Page:America's National Game (1911).djvu/489

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By S. D. Richardson.

'Tis a glorious game, with a well-earned fame,
A diamond in royal setting;
And its beautiful rays light up our days
From the field with an emerald fretting.
So day after day I am watching the play,
Absorbed In the outings and innings;
Though I risk not a dime, I'm gainer each time.
And the joy that it gives is my winnings.

But sometimes on a day my mind is away
From the game with an idle perusing,
And I think of another so much like the other
That I blend them together in musing:
'Tis the old game of life, with its conquest and strife.
With its wonderful outings and innings;
Where the umpire of fate forever doth wait
Giving gladness and sorrow for winnings.

There's the man at the bat, he's a king on that plat,
And he watches the ball that is fleeting
'Till his blow meets the same, and it soars o'er the game
And receives from the people a greeting.
'Tis the man who doth wait while fortune that's great,
Changing hands like the shuttle in weaving.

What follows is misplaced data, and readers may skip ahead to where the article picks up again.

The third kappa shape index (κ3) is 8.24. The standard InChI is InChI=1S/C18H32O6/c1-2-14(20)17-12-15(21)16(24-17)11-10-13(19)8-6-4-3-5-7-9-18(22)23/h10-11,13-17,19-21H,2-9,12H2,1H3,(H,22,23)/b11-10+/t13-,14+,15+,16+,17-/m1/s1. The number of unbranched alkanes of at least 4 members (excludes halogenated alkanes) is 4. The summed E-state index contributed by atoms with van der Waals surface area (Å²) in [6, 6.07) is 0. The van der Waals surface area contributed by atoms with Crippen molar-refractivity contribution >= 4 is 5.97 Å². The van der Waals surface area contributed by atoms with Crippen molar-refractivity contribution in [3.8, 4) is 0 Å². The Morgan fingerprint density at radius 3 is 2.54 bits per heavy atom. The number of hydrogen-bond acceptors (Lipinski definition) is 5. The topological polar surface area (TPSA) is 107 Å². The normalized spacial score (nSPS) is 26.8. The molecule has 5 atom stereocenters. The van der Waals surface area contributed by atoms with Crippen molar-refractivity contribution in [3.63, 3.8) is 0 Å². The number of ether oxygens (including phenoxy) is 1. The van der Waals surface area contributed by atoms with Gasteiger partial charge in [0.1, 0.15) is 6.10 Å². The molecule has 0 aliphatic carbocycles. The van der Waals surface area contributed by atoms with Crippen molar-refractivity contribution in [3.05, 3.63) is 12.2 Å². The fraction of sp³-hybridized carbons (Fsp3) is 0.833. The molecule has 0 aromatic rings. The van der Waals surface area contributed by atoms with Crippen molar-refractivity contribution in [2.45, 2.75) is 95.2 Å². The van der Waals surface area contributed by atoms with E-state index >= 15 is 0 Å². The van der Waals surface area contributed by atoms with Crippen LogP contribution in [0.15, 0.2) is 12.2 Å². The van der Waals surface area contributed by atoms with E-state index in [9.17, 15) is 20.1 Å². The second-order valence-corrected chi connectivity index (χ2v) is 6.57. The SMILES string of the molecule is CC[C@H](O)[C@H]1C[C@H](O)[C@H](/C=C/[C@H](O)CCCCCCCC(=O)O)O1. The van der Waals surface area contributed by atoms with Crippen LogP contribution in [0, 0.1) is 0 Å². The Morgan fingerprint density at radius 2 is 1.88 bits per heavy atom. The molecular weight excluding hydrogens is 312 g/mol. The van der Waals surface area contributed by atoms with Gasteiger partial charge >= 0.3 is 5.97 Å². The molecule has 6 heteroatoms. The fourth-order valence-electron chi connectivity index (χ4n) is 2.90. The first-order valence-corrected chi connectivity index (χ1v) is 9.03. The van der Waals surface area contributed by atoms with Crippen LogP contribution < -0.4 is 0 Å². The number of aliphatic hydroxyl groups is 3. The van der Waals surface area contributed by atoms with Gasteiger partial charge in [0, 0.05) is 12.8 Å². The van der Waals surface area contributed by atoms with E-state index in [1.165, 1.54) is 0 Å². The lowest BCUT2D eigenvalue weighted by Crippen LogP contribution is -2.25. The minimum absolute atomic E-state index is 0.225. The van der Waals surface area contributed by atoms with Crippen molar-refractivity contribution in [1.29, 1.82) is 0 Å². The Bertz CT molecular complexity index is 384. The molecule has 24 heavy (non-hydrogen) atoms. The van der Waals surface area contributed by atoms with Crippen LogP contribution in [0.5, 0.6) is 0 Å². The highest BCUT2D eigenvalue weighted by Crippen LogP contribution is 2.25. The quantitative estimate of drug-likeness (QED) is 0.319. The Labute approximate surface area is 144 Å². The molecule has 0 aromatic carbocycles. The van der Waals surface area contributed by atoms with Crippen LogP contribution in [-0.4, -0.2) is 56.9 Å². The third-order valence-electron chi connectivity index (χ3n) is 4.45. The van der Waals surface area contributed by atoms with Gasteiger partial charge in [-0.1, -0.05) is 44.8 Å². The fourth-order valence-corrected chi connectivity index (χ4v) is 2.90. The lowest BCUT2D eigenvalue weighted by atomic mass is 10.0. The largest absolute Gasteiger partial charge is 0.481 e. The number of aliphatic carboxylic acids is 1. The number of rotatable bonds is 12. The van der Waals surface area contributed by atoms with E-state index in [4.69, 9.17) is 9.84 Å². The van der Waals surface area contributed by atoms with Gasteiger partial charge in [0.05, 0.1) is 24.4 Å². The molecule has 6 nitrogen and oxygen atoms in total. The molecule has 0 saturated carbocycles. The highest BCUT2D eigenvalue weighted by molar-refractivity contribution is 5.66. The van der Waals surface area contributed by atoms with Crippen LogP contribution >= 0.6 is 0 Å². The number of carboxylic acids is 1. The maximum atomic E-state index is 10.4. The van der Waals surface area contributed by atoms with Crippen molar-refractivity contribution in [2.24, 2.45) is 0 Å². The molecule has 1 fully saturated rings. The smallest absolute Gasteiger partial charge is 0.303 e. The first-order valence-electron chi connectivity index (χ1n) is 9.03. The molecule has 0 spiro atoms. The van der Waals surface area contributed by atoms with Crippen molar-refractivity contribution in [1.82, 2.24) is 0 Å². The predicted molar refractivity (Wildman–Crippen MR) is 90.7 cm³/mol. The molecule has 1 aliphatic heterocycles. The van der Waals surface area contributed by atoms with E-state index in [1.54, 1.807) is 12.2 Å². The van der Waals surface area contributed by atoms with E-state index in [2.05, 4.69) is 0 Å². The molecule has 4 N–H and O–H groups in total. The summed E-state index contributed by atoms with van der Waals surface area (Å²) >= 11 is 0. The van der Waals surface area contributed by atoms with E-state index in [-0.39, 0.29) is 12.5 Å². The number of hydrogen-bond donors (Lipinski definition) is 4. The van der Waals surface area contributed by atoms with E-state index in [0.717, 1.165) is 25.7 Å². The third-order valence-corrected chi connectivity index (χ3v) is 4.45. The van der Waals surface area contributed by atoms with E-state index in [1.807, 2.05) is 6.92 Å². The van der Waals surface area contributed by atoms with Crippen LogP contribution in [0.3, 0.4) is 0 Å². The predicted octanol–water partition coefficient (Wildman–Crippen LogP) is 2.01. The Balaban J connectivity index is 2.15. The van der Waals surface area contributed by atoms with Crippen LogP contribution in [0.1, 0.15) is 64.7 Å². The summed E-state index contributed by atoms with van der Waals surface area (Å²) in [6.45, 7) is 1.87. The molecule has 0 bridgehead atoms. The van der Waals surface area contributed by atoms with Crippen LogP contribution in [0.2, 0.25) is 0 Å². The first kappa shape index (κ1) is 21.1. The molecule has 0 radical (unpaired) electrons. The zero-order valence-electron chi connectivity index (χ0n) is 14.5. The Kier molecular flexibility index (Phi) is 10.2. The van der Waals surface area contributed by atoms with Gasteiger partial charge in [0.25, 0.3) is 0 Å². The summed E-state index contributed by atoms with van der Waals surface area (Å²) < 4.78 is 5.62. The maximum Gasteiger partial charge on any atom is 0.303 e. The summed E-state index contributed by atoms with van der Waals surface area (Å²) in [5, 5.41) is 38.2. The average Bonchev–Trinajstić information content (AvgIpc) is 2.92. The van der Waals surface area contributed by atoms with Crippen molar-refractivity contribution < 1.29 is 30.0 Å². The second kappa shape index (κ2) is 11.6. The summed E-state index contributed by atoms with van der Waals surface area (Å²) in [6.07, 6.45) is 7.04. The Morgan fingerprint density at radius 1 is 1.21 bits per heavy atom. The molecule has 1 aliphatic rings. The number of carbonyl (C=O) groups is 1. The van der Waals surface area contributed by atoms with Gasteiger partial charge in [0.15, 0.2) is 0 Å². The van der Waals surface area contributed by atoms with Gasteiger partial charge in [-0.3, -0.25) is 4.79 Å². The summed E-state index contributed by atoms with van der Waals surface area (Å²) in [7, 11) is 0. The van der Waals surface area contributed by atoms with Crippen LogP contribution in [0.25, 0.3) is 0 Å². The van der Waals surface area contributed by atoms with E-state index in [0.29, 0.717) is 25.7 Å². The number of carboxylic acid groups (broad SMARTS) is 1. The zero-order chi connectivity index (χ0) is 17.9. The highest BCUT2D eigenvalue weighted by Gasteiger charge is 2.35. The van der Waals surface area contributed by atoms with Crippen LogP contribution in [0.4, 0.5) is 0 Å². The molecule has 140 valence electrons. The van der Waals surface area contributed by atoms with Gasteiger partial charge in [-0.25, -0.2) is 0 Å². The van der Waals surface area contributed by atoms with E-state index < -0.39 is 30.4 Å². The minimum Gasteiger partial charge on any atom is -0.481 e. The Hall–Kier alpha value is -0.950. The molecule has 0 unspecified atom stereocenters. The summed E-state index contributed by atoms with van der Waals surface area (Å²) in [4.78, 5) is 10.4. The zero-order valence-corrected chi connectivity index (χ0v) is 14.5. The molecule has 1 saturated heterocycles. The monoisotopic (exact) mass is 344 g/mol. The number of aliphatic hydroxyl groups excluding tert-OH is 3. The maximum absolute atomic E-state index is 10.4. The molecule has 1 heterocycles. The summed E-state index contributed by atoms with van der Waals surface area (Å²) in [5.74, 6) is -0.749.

Comes and touches his mace, and he runs every base,
While the people shout, "Luck is retrieving!"

See the pitcher, whose aim is surely not tame,
While his curvings are often perplexing;
And the poise of his fist, with the twist of his wrist,
To those running the bases is vexing.
'Tis the man who in fame hits the mark all the same,
Though he throws a curved ball there to do it;
And the one who would steal a base on his field,
Will have cause to remember and rue it.

And the catcher with nerve that all good might deserve,
And a visor drawn low for the danger;
With a smile by that base that's as cruel to face
As the blow of a spiteful sky-ranger—
'Tis the man of strong nerve, whom no terror can swerve,
And who laughs where the peril is thickest;
And he guards the home base 'gainst the strong in the race,
And outs them with hand that is quickest.